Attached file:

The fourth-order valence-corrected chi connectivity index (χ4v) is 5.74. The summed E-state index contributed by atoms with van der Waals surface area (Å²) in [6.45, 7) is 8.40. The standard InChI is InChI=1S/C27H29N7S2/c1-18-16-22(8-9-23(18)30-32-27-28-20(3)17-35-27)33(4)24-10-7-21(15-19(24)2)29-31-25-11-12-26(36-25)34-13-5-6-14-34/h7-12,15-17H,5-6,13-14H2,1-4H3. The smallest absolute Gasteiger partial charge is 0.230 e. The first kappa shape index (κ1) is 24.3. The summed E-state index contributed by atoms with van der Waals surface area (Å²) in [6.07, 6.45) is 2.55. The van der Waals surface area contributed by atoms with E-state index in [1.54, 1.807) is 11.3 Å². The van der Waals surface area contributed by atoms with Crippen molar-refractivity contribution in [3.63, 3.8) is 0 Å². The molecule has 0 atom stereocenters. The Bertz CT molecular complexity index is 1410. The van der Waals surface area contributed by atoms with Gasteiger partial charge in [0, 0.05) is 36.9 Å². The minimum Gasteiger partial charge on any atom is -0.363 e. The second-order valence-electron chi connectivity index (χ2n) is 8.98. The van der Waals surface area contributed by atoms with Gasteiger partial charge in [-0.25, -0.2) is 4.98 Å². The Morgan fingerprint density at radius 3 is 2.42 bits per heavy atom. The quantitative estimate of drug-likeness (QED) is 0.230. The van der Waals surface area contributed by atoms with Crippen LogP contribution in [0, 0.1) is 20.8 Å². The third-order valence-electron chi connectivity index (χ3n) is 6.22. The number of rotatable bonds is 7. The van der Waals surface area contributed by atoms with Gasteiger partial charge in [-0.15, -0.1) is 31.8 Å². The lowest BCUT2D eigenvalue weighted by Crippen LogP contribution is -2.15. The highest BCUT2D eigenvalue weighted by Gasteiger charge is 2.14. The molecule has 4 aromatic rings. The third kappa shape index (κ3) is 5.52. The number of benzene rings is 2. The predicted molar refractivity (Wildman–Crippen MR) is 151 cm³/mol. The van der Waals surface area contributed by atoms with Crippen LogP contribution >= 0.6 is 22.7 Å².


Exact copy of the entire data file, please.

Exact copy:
The fourth-order valence-corrected chi connectivity index (χ4v) is 5.74. The summed E-state index contributed by atoms with van der Waals surface area (Å²) in [6.45, 7) is 8.40. The standard InChI is InChI=1S/C27H29N7S2/c1-18-16-22(8-9-23(18)30-32-27-28-20(3)17-35-27)33(4)24-10-7-21(15-19(24)2)29-31-25-11-12-26(36-25)34-13-5-6-14-34/h7-12,15-17H,5-6,13-14H2,1-4H3. The smallest absolute Gasteiger partial charge is 0.230 e. The first kappa shape index (κ1) is 24.3. The summed E-state index contributed by atoms with van der Waals surface area (Å²) in [6.07, 6.45) is 2.55. The van der Waals surface area contributed by atoms with E-state index in [1.54, 1.807) is 11.3 Å². The van der Waals surface area contributed by atoms with Crippen molar-refractivity contribution in [3.63, 3.8) is 0 Å². The molecule has 0 atom stereocenters. The Bertz CT molecular complexity index is 1410. The van der Waals surface area contributed by atoms with Gasteiger partial charge in [0, 0.05) is 36.9 Å². The minimum Gasteiger partial charge on any atom is -0.363 e. The second-order valence-electron chi connectivity index (χ2n) is 8.98. The van der Waals surface area contributed by atoms with Gasteiger partial charge in [-0.25, -0.2) is 4.98 Å². The Morgan fingerprint density at radius 3 is 2.42 bits per heavy atom. The quantitative estimate of drug-likeness (QED) is 0.230. The van der Waals surface area contributed by atoms with Crippen LogP contribution in [0, 0.1) is 20.8 Å². The third-order valence-electron chi connectivity index (χ3n) is 6.22. The number of rotatable bonds is 7. The van der Waals surface area contributed by atoms with Gasteiger partial charge in [-0.15, -0.1) is 31.8 Å². The lowest BCUT2D eigenvalue weighted by Crippen LogP contribution is -2.15. The highest BCUT2D eigenvalue weighted by Gasteiger charge is 2.14. The molecule has 4 aromatic rings. The third kappa shape index (κ3) is 5.52. The number of benzene rings is 2. The predicted molar refractivity (Wildman–Crippen MR) is 151 cm³/mol. The van der Waals surface area contributed by atoms with Crippen LogP contribution >= 0.6 is 22.7 Å².